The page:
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Manuscripts

Manuscripts

Manuscripts at the National Library of Israel

Hebrew Manuscripts Around the World

For thousands of years Jewish people have used the written word to express their religious beliefs and scientific knowledge. Jewish prayers, customs, histories of communities and information from a range of disciplines, both religious and secular, were transcribed assiduously. Given that Hebrew was a written rather than spoken language, the extent of its use was surprisingly far-reaching. Jews gave abundant written expression to their rich intellectual world. Like the nomadic nature of the life of Jewish individuals and communities, Hebrew manuscripts and documents traveled across countries and continents. These significant texts, reflecting the knowledge and culture of a people, eventually found haven in the halls of great libraries, and in the vaults of private collectors. Today these precious Hebrew manuscripts shed light on the diverse and wide-ranging cultures of the Jewish people, their intellectual life and history.

 

Non-Hebrew Manuscripts

Almost all of the world's many literate cultures have left behind handwritten texts. Before the invention of printing, writing and copying texts was the prevalent way of passing on opinions, beliefs and knowledge from generation to generation. Even after the spread of printing technology across the world, the creation of elaborate and elegant manuscripts did not go completely out of fashion. In addition to its impressive collection of Hebrew manuscripts, the National Library also preserves a diverse collection of manuscripts in other languages, from as early as the 9th century, with the majority of these originating in Europe. Most of these manuscripts reached the Library's collections through donations. For example, the donation of Abraham Shalom Yehuda's private collection added rare and spectacular items to the Library's holdings, including Christian texts such as a number of 16th century books of hours, as well as rare Vulgate manuscripts and a large collection of Isaac Newton's theological manuscripts. A significant portion of the collection has been digitized and is now viewable by all on the National Library website and catalog.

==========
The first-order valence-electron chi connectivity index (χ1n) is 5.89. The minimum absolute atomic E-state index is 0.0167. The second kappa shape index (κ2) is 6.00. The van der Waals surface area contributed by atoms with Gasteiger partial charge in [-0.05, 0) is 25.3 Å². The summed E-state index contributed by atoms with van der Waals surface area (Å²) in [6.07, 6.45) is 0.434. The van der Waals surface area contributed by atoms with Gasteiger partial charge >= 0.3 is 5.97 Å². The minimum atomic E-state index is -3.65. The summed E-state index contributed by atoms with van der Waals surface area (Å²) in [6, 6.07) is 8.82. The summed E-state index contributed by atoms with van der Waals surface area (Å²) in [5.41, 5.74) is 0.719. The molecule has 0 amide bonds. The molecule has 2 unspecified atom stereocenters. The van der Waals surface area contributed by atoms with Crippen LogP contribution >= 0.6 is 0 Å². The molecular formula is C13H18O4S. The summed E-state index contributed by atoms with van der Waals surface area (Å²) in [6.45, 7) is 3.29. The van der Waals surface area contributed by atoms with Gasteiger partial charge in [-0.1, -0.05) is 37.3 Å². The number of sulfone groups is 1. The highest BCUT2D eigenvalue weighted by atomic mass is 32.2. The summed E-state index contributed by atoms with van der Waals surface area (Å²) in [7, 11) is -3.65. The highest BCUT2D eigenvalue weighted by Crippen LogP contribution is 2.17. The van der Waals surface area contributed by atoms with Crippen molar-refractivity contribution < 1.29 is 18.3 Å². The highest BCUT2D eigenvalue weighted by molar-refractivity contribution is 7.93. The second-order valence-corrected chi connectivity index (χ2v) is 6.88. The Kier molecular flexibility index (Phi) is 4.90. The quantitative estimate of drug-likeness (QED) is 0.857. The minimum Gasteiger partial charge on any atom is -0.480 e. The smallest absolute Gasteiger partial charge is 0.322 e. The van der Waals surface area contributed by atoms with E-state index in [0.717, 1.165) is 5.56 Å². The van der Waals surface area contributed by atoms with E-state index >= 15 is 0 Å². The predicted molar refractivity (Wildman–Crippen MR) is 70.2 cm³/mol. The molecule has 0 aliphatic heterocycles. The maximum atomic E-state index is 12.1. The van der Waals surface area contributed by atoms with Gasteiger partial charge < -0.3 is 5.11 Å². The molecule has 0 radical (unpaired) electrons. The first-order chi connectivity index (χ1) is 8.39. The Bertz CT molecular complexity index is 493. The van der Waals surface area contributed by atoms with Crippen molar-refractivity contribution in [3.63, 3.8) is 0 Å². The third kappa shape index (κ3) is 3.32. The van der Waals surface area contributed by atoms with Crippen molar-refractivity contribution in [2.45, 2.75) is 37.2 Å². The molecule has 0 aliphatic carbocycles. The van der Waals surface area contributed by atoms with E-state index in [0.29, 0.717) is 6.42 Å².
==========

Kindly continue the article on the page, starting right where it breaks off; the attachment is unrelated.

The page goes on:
"Ktiv"

Photo: Denis Schorr

Photo: Denis Schorr

With the rapid advances in the technological environment that significantly expand options for preservation, presentation and access to digital content, the National Library of Israel initiated the renewal of its collection of copies of Hebrew manuscripts. This enterprise, undertaken in partnership with the Friedberg Jewish Ma​nuscript Society (FJMS), is designed​ to make Jewish manuscripts widely available. The International Collection of Digitized Hebrew Manuscripts will enable global centralized digital access to the complete corpus of existing Hebrew manuscripts. The images will be preserved long-term using state of the art technology, and the collection will be accessible to international communities of researchers and users from the comfort of their own institutions and homes.

The International Digital Library of Hebrew Manuscripts is made possible through the generous support of the Friedberg Jewish Manuscript Society (FJMS) and the Landmarks Heritage Program in the Prime Minister's Office, created to preserve national heritage.

Explore the collection

2500 Years of Ketubot

Ketubah from Paris, France, 1970.

Ketubah from Paris, France, 1970.